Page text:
It's not a big place, this town on the Cass River in Michigan's thumb. There's a hill, a big one, and you either live on the hill, on top of the hill, or down the hill. We have an elementary school, a junior high school, and a high school. There are quite a few churches, as there are in most small towns. I don't know how many churches there are per one hundred people, but I'd wager the ratio is higher than it is in big cities.
This is the first small town I've lived in, other than Eureka, Illinois. I was a college student in Eureka, and I don't think that's quite the same as being a resident of the town.
I love Vassar. There are some pretty cool things that happen here that I don't think you see often in town of this size.
Today... I think this is cool... Today is the city-wide garage sale. Anyone with stuff they don't want or need anymore can put on a garage sale. The streets are crowded with vehicles. Folks are sitting in their lawns watching other folks pour over stuff on card tables, buying stuff. There's a state highway that runs through town, and this garage sale day (not sure when it began, but it's been a while) has spread up and down the length of that highway. I take that as a sign of a spreading good idea.
I have no intention of going out to buy anything. We have plenty of stuff in this house. Too much of some stuff, and plenty of other stuff. We don't need any more stuff. I might take a meander in a little while. I like to see the people. Some of the churches sell food during this time. A hot dog sounds good, and I'm sure there are baked goods I could pick up.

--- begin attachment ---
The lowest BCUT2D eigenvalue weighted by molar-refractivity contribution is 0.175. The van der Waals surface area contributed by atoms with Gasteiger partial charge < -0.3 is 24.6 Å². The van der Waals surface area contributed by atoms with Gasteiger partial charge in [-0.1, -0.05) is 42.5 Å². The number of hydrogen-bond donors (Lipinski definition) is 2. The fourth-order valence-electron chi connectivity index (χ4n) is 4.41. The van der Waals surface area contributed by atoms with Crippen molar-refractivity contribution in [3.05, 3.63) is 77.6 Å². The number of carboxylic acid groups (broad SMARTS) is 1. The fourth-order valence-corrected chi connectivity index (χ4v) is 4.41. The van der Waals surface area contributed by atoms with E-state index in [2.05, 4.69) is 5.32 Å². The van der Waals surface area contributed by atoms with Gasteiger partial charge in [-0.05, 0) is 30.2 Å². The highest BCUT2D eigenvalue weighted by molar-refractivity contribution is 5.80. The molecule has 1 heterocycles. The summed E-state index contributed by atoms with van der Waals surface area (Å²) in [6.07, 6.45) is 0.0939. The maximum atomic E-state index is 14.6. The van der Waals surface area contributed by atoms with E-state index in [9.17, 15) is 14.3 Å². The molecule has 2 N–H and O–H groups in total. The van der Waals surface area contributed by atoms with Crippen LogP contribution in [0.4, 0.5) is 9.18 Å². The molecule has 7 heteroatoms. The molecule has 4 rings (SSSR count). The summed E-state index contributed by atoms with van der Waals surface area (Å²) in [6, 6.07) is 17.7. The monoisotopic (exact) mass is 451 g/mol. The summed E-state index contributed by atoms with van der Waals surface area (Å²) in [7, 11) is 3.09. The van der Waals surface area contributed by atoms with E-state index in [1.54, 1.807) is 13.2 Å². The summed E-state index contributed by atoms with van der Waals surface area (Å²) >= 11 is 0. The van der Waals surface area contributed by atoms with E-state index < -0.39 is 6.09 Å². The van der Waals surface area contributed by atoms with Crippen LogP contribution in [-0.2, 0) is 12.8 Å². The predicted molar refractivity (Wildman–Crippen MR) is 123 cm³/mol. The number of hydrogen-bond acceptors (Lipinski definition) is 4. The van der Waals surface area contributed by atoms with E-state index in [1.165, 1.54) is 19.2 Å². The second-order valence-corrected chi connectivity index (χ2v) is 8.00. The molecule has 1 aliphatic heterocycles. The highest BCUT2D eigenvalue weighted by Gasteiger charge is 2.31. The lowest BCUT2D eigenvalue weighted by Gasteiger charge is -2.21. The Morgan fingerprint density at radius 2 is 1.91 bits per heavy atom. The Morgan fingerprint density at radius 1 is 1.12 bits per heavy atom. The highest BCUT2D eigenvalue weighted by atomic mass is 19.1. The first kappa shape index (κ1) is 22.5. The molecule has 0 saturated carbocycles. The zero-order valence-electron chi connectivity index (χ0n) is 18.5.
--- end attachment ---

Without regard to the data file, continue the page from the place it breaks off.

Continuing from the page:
We do (notice I said 'we'? Yes, I'm a proud Vassar guy, though I could live here for another 100 years and never be considered a Vassar guy by those born here) have some other cool stuff that happens here. There's the Pumpkin Roll, for example. The pumpkin roll began because--so the story goes--the Chief of Police got tired of kids stealing pumpkins and rolling them down the hill to smash at the bottom, so he got the city council to authorize one day when EVERYONE could roll pumpkins down the hill. A festival was born.
There's a river day--where we have carnival games, etc. to celebrate the river that we pay good money to keep where it ought to be and stop it from flooding the downtown business district. There's a car show. Not one of those pedigree only car shows, but a car show where anyone with a vehicle they want to show folks and brag about can park on the street and show and brag. I might take this computer I built down there next year, just to be different.It's not a car, but it has three drives. That's close enough, I think, for this friendly place.
High school homecoming is a big deal here, and that's no surprise. As a non-sports fan my whole life, I'll confess I don't "get it", but it makes people happy. They parade. They paint cardboard signs and put them on the grass by the street. They have a parade.
In the spring, people plant flowers up and down the highway running through town. They plant them in front of our house, which is on said highway. They're pretty and I don't have to do a damn thing to or for them. I like that.
I'm sure this place has all of the downsides of small town living. That's okay. Doesn't bother me a bit. You see, I'm not from here...and according to most, I'll always be the guy from out of town. I like that, too.